Zomboy works within a genre that is defined by fairly universal sound production methods, so the fact that his music is easily distinguishable from the sounds of his peers is certainly commendable. He does pull heavily from the well-known styles of Skrillex and Knife Party – “Vancouver Beatdown” calls to mind the memorable “Devil’s Den” (Skrillex and Wolfgang Gartner), while “Deadweight” bears a striking similarity to Knife Party’s “Centipede” – but rather than casting the ugly shadow of unoriginality over his work, he uses such resemblance to establish himself as a bold player who can hold his own in the big leagues.
Even though I have already been working on my next post for several days now, I felt compelled to put it on hold in light of today’s significance. That’s right, today marks the release of deadmau5‘s sixth studio album, > album title goes here <. As one of the most well-known electronic music producers today, in a way he has become the representation of modern house music for many people. Although it may seem like a lot of pressure, Joel Zimmerman (the man behind the mau5head) has never been one to submit to outside opinions and criticism. With the eruption of countless young EDM producers trying to make a name for themselves, the industry has become somewhat overloaded by unoriginal tracks from DJs who are only looking to party. While partying is certainly one of the best things to do while listening to electronic music, it does not go unnoticed when an artist puts a significant amount of time and effort into their music, sculpting it to meet their exact creative vision. This is the impression that I get from all of deadmau5’s music, and the new album is certainly no exception.
The first time I listened to > album title goes here < in its entirety was this morning at approximately 2 AM. It was easily the best decision I could have made in my somewhat-conscious state (because let’s face it, nothing productive ever happens after two o’clock in the morning). The album was the perfect soundtrack for the quiet serenity of deep night. Not to say it wouldn’t be great at any other time of day, of course. Having listened to all of deadmau5’s previous releases, I would have to say that as a complete package, this newest release could very well be my favorite of them all. His sound remains consistent enough to establish a sense of familiarity, yet at the same time there are many new avenues that he explores musically. This is a release that will appeal to ravers and easy listeners alike.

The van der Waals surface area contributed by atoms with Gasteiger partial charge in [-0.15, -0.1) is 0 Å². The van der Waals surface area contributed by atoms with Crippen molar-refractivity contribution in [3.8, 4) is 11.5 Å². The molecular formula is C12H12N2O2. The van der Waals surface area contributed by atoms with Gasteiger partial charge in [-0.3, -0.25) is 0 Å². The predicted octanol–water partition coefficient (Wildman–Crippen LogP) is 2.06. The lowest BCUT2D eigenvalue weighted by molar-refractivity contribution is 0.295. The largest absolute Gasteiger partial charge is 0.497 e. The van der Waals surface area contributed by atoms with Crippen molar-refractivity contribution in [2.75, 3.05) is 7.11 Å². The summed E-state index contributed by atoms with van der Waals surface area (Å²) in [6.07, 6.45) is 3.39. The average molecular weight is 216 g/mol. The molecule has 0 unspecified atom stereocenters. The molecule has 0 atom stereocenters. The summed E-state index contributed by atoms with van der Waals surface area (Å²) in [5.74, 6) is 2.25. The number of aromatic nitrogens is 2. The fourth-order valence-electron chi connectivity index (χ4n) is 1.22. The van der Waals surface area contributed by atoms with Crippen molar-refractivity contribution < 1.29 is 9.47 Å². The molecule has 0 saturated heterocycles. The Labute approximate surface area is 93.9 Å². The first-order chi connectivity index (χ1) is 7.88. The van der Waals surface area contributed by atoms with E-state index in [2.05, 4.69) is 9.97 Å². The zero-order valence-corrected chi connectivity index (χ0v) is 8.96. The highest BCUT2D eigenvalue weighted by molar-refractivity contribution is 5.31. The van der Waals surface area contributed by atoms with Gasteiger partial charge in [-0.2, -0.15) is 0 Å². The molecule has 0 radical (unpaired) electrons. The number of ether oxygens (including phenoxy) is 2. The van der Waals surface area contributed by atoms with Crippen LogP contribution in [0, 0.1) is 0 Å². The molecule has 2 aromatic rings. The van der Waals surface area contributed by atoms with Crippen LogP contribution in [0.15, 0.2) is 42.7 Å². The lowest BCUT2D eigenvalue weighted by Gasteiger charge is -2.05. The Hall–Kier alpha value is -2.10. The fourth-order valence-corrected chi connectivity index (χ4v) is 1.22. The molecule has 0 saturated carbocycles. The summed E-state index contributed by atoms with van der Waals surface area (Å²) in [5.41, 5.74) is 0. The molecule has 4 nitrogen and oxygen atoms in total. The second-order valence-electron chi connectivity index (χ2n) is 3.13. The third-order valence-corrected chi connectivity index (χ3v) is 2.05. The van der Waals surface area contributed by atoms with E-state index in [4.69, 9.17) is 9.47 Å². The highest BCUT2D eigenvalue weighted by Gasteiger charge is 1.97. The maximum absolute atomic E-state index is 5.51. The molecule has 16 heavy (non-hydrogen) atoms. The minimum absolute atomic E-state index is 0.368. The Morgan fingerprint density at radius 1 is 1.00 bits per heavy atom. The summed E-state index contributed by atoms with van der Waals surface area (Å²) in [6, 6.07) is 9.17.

As the growth of more advanced music technology has increased exponentially in recent years, so has the creation of electronic music. Although there is still a large demographic that criticizes such styles for countless reasons (the most prevalent being lack of creativity, talent, and/or that certain “human” element), this is only to be expected. Historically, every time a new genre of music has thrust its way into the public eye, there have always been just as many naysayers as there have been believers. Look at rock ‘n’ roll, rap, and jazz. Even classical composers faced negativity throughout their careers. The fact of the matter is that people are always initially resistant to change. Music, on the other hand, is constantly transforming, and musicians are always looking for new ways to mold it into new and unique adaptations. Electronica is simply one of these more recent transformations. With such a philosophy established, it is easy to sit back and immerse oneself in the subtle nuances and extraordinary sound design of the digital revolution.
That being said, I am excited to present to you the latest album from Australian drum & bass group Pendulum. Immersion is their third full-length studio album, and in my opinion it is the most cohesive. Although the majority of the songs are consistent with the fast-paced and frenetic mood of drum & bass, they explore a variety of other styles as well. This is exemplified by the catchy, electro house vibe of “The Island – Pt. I (Dawn)” and “The Island – Pt. II (Dusk),” the dubstep tendencies of “Set Me On Fire,” and the electronic/metal fusion “Self vs. Self,” which features Swedish melodic death metal band In Flames.